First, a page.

A winter break has its own magic. A fine, frosty day in the hills or on the beach lives on in our memories. ‘Cock a snook’at a damp, blustery day and getting out there makes the evening away from home even more special. So let’s make the most of it.
Admire the wintry waterscapes of the Norfolk Broads, the Lake District, Lough Neagh, Loch Lomond or Lake Bala. Scan the rugged horizons of the Peaks, Dartmoor, Snowdonia or the Cairngorms. Motor through the gentle lanes of Devon, the Cotswolds, the Dales, the Borders and the soft centre of Ireland.
Wander Wales for winter wildlife. Point of Ayr, Traeth Lefan and Newport Wetlands are just a few of Wales’ treasure trove of reserves. Much has been written about the majesty of Snowdon in winter. See for yourself with a jaunt into the mountains from Snowdonia south to the Brecon Beacons, where there are some featured walks. Rambles on the Gower Peninsular tie in with that winter wildlife watching. Visit www.visitwales.com.
Ireland’s Wild Atlantic Way, stretching from Donegal to Cork, is even wilder in winter and there’s the stunning Causeway Coastal Route, with the mysterious Giant’s Causeway. Don’t miss the breathtaking Strangford Lough marine nature reserve and the ethereal Mount Errigal. Take in Dublin and Belfast…there’s a lot of winter fun. And inland, it’s green and gentle …visit
Meet the stars in Scotland. The Galloway Dark Sky Park boasts an observatory to take you off into the Milky Way and beyond. There are amazing dark sky sites on Skye, the west coast of Kintyre and Newbattle Abbey…and don’t forget the Northern Lights. Ben Nevis – Britain’s highest mountain – is even more imposing in winter and the drive along the Great Glen is stunning, as are the organised walks.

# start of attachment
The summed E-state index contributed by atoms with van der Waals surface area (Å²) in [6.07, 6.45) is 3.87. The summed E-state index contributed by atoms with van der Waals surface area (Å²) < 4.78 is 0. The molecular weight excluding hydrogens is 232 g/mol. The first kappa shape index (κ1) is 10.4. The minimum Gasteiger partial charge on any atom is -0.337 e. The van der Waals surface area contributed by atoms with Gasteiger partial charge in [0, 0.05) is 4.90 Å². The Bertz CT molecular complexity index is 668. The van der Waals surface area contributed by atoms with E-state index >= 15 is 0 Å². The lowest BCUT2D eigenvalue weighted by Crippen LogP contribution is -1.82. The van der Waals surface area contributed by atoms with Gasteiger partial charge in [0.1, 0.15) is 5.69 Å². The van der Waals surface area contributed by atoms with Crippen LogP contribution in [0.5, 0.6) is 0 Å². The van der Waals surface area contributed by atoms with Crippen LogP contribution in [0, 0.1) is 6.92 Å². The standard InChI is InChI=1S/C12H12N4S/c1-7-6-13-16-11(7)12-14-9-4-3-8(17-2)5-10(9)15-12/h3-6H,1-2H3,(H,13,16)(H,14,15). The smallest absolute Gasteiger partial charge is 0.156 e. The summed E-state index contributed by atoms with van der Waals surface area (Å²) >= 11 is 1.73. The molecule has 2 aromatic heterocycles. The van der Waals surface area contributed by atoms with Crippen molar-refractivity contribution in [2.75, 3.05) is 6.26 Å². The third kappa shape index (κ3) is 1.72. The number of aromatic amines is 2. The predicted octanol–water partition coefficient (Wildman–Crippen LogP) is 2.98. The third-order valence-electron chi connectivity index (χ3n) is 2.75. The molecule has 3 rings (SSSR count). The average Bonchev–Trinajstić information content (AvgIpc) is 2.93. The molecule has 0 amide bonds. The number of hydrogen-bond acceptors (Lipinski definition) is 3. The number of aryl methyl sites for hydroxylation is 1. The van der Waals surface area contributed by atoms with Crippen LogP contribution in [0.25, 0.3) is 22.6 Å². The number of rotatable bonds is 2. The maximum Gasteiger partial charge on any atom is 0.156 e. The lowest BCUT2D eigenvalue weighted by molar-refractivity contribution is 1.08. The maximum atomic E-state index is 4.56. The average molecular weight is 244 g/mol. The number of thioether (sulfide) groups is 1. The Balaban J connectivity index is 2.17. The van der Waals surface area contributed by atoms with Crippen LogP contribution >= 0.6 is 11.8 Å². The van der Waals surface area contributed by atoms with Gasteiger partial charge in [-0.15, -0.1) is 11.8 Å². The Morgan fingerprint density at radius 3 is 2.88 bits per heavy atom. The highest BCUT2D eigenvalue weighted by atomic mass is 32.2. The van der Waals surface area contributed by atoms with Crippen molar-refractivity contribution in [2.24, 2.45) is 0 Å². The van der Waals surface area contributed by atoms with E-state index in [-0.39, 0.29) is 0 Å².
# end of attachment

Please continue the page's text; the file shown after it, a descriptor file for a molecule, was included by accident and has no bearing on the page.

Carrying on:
England in winter. Ice skate in the glow of Winchester Cathedral. See winter flowers in bloom at Anglesey Winter Garden. Explore a Jurassic Park in North Yorkshire’s Forge Valley then search the Dinosaur Coast, at Scarborough. Tell the baffled experts how you think the South Downs’ Long Man of Wilmington came about. For more, visit www.visitengland.com and www.visitbritain.com.
A walk in woodland is just the thing on a mid-winter’s day. The woods and forests have a haunting beauty about them and the Woodland Trust is keen to share it. See what’s on at www.visitwoods.org.uk.
A few more ideas:
January 11 – Burning of the Clavie, Burghead, Moray; Jan. 28 – Battle of Nantwich, Cheshire; Jan. 28-29 – Hampshire Potato Days, Whitchurch; Jan. 28 – March 5 – Snowdrop Valley, Exmoor; February 2-7 – Abertawe Festival for Young Musicians, Swansea; Feb. 6 – Hurling the Silver Ball, St. Ives, Cornwall; Feb. 11 – East Anglia Potato Day, Stowmarket, Suffolk; Feb. 25 – March 5 – Crickhowell Walking Festival, Powys; and Feb. 17-19 – Yorkshire’s Wakefield Festival of Food, Drink and Rhubarb; Mar. 1-5 – Scotland’s International Poetry Festival, St Andrews; Mar.14-17 – Cheltenham National Hunt Festival; Mar. 18 – 19 – Marmalade Festival 2017.
You might find these websites useful:
There is so much to do and so many places to visit. And it’s so easy to find great places to stay in them. Use our brochure of Bed and Breakfast accommodation – The Little Green Book – and websites www.bedandbreakfastnationwide.com for B&B homes, and www.holidaycottagesnationwide.co.uk for self-catering.
The B&Bs and COTTAGES have been specially selected and inspected and provide high quality accommodation. Many have been awarded the highest official quality assessment gradings. They range from country cottages to town houses, manor houses to farm houses – all offering a warm welcome and good value. The hosts are all keen to promote their part of the country and suggest trips out and how best to get there.
Obtain the free brochure (+ p&p):
Please look at http://www.bedandbreakfastnationwide.com/bb-brochure to pay online
Or send your name and address and 3 first-class stamps for postage and packing to:
PO BOX 10894